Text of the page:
In my view, although the applicant is a cooperative society registered in terms of the Cooperative Society Act [Chapter 24.05], it is essentially a voluntary association and in terms of legal relationships, the applicant and the respondent are bound to each other in terms of a contract, a contract sui generis. It is the applicant’s contention, and one that is correctly held in my view, that one of the terms of the contract is that the applicant shall make rules for its members and the respondent as a member shall abide by those rules. While this term is a term to be expected as between the applicant and its members for the proper administration of the applicant, in my view, it is the rule made by the applicant to compel its members to share accommodation against their will and with persons selected by the applicant which may not be enforceable or compellable as I shall indicate below.
In my view, sharing a house is a personal matter and calls for some intimacy between the housemates. Certain amenities have to be shared and the means of gaining access into and out of the house is the same and will have to be shared.
It is a settled principle of contract law that the court has a discretion in compelling the performance of a personal obligation under a contract.
In SantosProfessional Football Club (Pvt) Ltd v Igesund & Another, FOXCROFT J, in a detailed judgment, reviewed the law of contract as it relates to the remedy of specific performance on a contract for personal services. While making a distinction between Roman Dutch law and English law on the matter, the learned judge concluded that the court retains a discretion in the matter. In coming to this conclusion, he relied on the Author Christie, in his Law of Contract where the author reminds that the tendency to regard it as a rule of law that such contracts would never be enforced was corrected in National Union of Textile Workers and Others v Stag F Packings (Pty) Ltd and Another, and concludes as follows at page 613:
“The reasons why the courts have not granted such orders remain as valid as ever, provided that it is remembered that in every case the Court has a discretion.”'
While the facts in the matter before the Cape Provincial Division in the Santos Professional Football Club case and the other cases reviewed in the judgment were labour related and sought to distinguish between the wrongfully dismissed servant and an employee unlawfully resiling from a contract, in my view, the principle remains that in compelling personal performance under a contract, the court has a discretion in whether to order specific performance or not.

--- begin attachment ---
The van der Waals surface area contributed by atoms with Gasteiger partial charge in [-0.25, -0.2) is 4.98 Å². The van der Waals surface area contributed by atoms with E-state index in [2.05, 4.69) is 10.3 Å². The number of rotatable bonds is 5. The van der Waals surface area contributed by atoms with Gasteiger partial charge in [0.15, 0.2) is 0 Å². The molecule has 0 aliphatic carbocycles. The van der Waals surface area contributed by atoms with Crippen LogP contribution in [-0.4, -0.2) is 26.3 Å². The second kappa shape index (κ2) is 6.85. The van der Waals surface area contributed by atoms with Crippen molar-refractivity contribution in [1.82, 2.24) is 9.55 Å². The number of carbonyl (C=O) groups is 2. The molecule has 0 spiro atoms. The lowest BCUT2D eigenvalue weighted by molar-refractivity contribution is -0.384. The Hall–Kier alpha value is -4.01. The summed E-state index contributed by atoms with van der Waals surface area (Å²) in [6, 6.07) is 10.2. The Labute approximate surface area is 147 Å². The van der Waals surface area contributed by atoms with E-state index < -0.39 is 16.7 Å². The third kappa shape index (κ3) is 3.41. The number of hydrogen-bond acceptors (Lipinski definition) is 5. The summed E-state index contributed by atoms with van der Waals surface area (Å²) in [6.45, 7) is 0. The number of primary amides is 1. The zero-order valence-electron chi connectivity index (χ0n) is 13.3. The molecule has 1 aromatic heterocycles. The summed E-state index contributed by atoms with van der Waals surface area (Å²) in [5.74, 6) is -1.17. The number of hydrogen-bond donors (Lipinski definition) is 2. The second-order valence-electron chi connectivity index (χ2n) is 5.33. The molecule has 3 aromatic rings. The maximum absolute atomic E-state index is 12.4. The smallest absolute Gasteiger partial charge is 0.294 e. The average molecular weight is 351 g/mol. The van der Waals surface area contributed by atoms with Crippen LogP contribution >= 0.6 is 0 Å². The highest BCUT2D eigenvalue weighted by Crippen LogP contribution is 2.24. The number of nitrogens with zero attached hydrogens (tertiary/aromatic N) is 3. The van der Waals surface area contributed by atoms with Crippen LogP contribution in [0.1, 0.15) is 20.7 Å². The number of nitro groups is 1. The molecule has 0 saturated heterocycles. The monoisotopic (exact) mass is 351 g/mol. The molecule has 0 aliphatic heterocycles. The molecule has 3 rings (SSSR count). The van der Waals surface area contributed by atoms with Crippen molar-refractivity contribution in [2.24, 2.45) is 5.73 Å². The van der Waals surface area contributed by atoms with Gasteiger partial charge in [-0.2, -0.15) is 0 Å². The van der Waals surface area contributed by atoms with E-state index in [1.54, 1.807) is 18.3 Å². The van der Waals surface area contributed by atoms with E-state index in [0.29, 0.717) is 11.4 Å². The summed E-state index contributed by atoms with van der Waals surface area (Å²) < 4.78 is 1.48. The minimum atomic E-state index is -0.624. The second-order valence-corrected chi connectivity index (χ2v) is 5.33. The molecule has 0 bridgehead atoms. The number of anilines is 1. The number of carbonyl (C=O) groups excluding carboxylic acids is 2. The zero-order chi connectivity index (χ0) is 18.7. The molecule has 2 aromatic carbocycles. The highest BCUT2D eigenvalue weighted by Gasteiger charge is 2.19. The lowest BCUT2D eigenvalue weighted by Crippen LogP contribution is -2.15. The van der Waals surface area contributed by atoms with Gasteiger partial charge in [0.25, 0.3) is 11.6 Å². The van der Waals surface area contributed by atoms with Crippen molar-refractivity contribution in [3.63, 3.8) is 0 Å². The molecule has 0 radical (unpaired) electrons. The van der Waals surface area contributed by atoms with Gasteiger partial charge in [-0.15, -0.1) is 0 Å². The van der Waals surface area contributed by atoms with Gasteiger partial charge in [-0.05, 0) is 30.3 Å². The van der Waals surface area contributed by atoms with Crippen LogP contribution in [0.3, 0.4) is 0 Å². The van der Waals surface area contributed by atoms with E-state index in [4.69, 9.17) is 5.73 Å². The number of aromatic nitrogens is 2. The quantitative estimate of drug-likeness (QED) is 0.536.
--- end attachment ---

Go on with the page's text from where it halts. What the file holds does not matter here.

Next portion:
While under contracts of employment to render personal service, the original justification against compelling performance was the alleged inability of the court to supervise performance, this justification has been brought under attack as being “much exaggerated”.
If I am correct that I have a discretion in this matter, then in exercising that discretion, I take into account that the rule by the applicant and binding on the respondent in contract imports a personal obligation on the part of the respondent, to enter into a close relationship with a stranger and against his will. I am of the view that a court should not compel a citizen to associate with another against his will even if he is so bound in contract. The right to freely associate in my view should be upheld in these circumstances and the applicant should seek alternative remedies for the alleged breach of its rules. This would be my justification for not compelling specific performance in this matter.
It is on the basis of the foregoing that I felt reluctant to issue the order in terms of the draft attached to the application, compelling the respondent to share his accommodation. In my view, the applicant should pursue alternative remedies for the alleged breach of the contractual relationship.
In the result, the application is dismissed.
FM Katsande & Partners, applicant’s legal practitioners.
Lewis & Co (Pvt) Ltd v Pietsburg Co-op BV and others 1936 AD 344.
SantosProfessional Football Club (Pvt) Ltd v Igesund & Another